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  • Explicit consent needed for unprotected sex, says Canada’s top court

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    By Ismail Shakil

    OTTAWA (Reuters) – A person can be charged with sexual assault for not wearing a condom without a partner’s consent during sex, Canada’s top court ruled on Friday. The case was decided 5-4.

    The court was unanimous in saying Ross McKenzie Kirkpatrick must go on trial for sexual assault for not wearing a condom during sex with a woman who consented only to protected sex. It did not say whether he was guilty of those charges.

    Kirkpatrick was initially acquitted of the charges in British Columbia before an appeals court ordered a retrial.

    “Since only yes means yes and no means no, it cannot be that ‘no, not without a condom’ means ‘yes, without a condom’,” Justice Sheilah Martin wrote in the majority opinion.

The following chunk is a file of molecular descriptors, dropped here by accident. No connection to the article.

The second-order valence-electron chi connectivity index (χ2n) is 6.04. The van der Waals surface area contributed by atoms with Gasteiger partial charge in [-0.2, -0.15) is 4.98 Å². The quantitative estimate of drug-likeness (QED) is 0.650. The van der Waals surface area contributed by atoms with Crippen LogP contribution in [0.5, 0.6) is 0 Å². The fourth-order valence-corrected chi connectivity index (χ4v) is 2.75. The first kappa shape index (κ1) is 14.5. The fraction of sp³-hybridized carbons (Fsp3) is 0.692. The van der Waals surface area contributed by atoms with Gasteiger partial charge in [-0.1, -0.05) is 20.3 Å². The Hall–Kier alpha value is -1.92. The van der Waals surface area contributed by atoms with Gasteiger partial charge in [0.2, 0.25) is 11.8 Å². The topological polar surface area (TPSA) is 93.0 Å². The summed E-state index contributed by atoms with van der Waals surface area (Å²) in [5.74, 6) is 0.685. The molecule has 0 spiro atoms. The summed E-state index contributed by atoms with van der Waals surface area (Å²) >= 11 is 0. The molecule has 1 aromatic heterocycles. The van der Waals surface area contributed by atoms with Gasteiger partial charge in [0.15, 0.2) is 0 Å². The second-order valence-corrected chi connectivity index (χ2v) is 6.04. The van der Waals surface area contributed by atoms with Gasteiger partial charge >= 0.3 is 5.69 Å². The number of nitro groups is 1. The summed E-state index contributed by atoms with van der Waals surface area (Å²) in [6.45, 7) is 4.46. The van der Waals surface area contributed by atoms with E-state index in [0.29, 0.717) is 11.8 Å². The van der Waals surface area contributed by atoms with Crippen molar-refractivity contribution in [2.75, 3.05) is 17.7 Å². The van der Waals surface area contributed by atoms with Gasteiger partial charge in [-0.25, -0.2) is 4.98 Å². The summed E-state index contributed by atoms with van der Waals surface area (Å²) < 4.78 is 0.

“Recognizing that condom use may form part of the sexual activity in question is also the only way to respect the need for a complainant’s affirmative and subjective consent to each and every sexual act, every time,” the judgment read.

    Kirkpatrick met a woman online and then in person for a possible sexual relationship. They had sex twice in one night in 2017, once with a condom and then again without one, though without the woman’s knowledge, according to the complaint.

    The complainant said she did not know that he did not use a condom the second time, and if she did, she would not have agreed to it.

    Under Canadian law, sexual assault requires proof of a lack of consent to a particular sexual activity in question.

    (Reporting by Ismail Shakil in Ottawa; Editing by Steve Scherer and Howard Goller)

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